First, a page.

While we’re covering some of the web design practices you should adopt, it’s also important to recognize the trends you need to avoid. In an ongoing trend known as confirm shaming, websites insult the audience for opting out of your offer. You often see this practice at work in full-screen popup forms or "welcome mats."
It’s true that focusing on the negative can communicate the sense of urgency, and actually motivate your audience to convert. Howeber, if you want to build a positive image for your brand that keeps up with the trends, you shouldn’t assume that everyone will get your shame-filled humor.
Today, you may notice certain trends and patterns that most web designers use. An example is the prevalence of flat design in B2B and B2C websites.
Remember that one of the core purposes of web design is to put your content in the spotlight. It should do a great job of capturing the audience’s attention and keeping them engaged as they absorb your message – not distract them with unnecessary, over-the-top visuals.
With flat or minimalistic design, you can provide your audience with a distraction-free environment that lets them focus on your content. Less visual elements also mean faster loading speeds and happier customers.
Just remember that it’s a lot harder to nail an elegant flat design than you might think. Apart from focusing on fundamental visual elements such as menus and CTAs, you also need to play with colors, shadow effects, animations, and other discrete visual details. Otherwise, you might end up with a website that’s bland and uninspiring.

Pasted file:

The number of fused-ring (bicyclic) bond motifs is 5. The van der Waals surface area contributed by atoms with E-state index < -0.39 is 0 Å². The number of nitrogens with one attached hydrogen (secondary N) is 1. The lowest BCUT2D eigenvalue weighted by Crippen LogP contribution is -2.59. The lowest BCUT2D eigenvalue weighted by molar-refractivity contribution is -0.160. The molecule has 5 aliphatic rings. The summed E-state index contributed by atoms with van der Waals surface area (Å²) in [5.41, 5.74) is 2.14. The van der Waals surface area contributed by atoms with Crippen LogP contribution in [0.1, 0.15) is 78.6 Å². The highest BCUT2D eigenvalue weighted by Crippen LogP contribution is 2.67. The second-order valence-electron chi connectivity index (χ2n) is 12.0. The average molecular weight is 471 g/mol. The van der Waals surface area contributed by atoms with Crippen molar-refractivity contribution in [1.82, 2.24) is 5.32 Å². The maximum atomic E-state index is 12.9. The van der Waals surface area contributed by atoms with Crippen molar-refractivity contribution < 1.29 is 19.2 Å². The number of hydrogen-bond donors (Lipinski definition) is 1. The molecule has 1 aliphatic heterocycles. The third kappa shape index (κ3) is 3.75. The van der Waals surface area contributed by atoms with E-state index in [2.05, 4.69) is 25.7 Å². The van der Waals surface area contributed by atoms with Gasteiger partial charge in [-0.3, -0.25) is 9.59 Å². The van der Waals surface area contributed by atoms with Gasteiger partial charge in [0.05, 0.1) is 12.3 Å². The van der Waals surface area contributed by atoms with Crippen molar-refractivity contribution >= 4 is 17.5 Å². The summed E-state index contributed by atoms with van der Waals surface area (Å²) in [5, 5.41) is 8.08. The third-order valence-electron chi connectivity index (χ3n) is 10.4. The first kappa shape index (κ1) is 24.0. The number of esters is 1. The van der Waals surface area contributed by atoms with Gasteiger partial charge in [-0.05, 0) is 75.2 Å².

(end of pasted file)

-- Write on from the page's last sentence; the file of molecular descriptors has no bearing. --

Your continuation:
Much like web design, optimizing for conversions is an art that evolves over time. You need to be aware of the ongoing design trends and practices to remain competitive.
Combining these design tweaks with other ways to increase your conversion rate, and remember that any actions you take will help you along your conversion-hunting journey. With the tips outlined above, you should be well on your way to increasing your website’s traffic, and the conversions you receive from that traffic.
Now get out there and start growing those conversions!
Read more of Alex’s writing on Entrepreneur.com, Success.com and Business.com. Looking for more help developing your business? Learn more about design and building your online strategy by reading guides at Metapress and X3 Digital, or by connecting with Alex Jasin directly on Twitter and LinkedIn.